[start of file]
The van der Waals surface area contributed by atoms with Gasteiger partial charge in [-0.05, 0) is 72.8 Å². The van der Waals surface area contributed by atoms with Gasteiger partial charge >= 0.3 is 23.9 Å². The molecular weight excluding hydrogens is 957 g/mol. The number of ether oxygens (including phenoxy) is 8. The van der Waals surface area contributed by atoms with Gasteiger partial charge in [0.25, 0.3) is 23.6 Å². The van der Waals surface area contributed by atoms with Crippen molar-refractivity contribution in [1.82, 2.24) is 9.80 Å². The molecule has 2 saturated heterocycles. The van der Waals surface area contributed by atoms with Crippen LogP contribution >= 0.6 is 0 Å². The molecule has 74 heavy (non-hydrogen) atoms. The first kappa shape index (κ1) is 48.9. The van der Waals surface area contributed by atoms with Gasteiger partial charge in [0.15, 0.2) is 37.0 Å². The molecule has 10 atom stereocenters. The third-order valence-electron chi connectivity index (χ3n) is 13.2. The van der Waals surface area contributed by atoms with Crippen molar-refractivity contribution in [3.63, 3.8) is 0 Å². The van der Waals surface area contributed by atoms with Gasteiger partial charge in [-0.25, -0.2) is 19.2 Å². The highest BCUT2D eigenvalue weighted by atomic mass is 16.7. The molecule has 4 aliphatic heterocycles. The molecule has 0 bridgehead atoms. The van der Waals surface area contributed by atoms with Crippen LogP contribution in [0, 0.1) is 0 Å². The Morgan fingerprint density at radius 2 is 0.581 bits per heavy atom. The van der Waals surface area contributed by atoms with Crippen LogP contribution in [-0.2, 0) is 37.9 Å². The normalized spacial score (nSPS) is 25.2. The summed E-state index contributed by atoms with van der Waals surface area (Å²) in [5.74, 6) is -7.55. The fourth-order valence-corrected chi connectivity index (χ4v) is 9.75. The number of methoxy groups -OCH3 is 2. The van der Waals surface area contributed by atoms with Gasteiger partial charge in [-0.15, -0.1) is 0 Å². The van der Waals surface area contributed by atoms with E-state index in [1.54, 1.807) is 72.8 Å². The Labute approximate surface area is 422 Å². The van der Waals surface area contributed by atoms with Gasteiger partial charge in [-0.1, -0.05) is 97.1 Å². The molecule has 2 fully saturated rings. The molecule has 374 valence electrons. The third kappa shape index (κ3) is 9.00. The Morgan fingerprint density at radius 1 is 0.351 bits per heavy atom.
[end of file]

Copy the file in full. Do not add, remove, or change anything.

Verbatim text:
The van der Waals surface area contributed by atoms with Gasteiger partial charge in [-0.05, 0) is 72.8 Å². The van der Waals surface area contributed by atoms with Gasteiger partial charge >= 0.3 is 23.9 Å². The molecular weight excluding hydrogens is 957 g/mol. The number of ether oxygens (including phenoxy) is 8. The van der Waals surface area contributed by atoms with Gasteiger partial charge in [0.25, 0.3) is 23.6 Å². The van der Waals surface area contributed by atoms with Crippen molar-refractivity contribution in [1.82, 2.24) is 9.80 Å². The molecule has 2 saturated heterocycles. The van der Waals surface area contributed by atoms with Crippen LogP contribution >= 0.6 is 0 Å². The molecule has 74 heavy (non-hydrogen) atoms. The first kappa shape index (κ1) is 48.9. The van der Waals surface area contributed by atoms with Gasteiger partial charge in [0.15, 0.2) is 37.0 Å². The molecule has 10 atom stereocenters. The third-order valence-electron chi connectivity index (χ3n) is 13.2. The van der Waals surface area contributed by atoms with Crippen molar-refractivity contribution in [3.63, 3.8) is 0 Å². The van der Waals surface area contributed by atoms with Gasteiger partial charge in [-0.25, -0.2) is 19.2 Å². The highest BCUT2D eigenvalue weighted by atomic mass is 16.7. The molecule has 4 aliphatic heterocycles. The molecule has 0 bridgehead atoms. The van der Waals surface area contributed by atoms with Crippen LogP contribution in [0, 0.1) is 0 Å². The Morgan fingerprint density at radius 2 is 0.581 bits per heavy atom. The van der Waals surface area contributed by atoms with Crippen LogP contribution in [-0.2, 0) is 37.9 Å². The normalized spacial score (nSPS) is 25.2. The summed E-state index contributed by atoms with van der Waals surface area (Å²) in [5.74, 6) is -7.55. The fourth-order valence-corrected chi connectivity index (χ4v) is 9.75. The number of methoxy groups -OCH3 is 2. The van der Waals surface area contributed by atoms with Gasteiger partial charge in [-0.15, -0.1) is 0 Å². The van der Waals surface area contributed by atoms with E-state index in [1.54, 1.807) is 72.8 Å². The Labute approximate surface area is 422 Å². The van der Waals surface area contributed by atoms with Gasteiger partial charge in [-0.1, -0.05) is 97.1 Å². The molecule has 2 fully saturated rings. The molecule has 374 valence electrons. The third kappa shape index (κ3) is 9.00. The Morgan fingerprint density at radius 1 is 0.351 bits per heavy atom.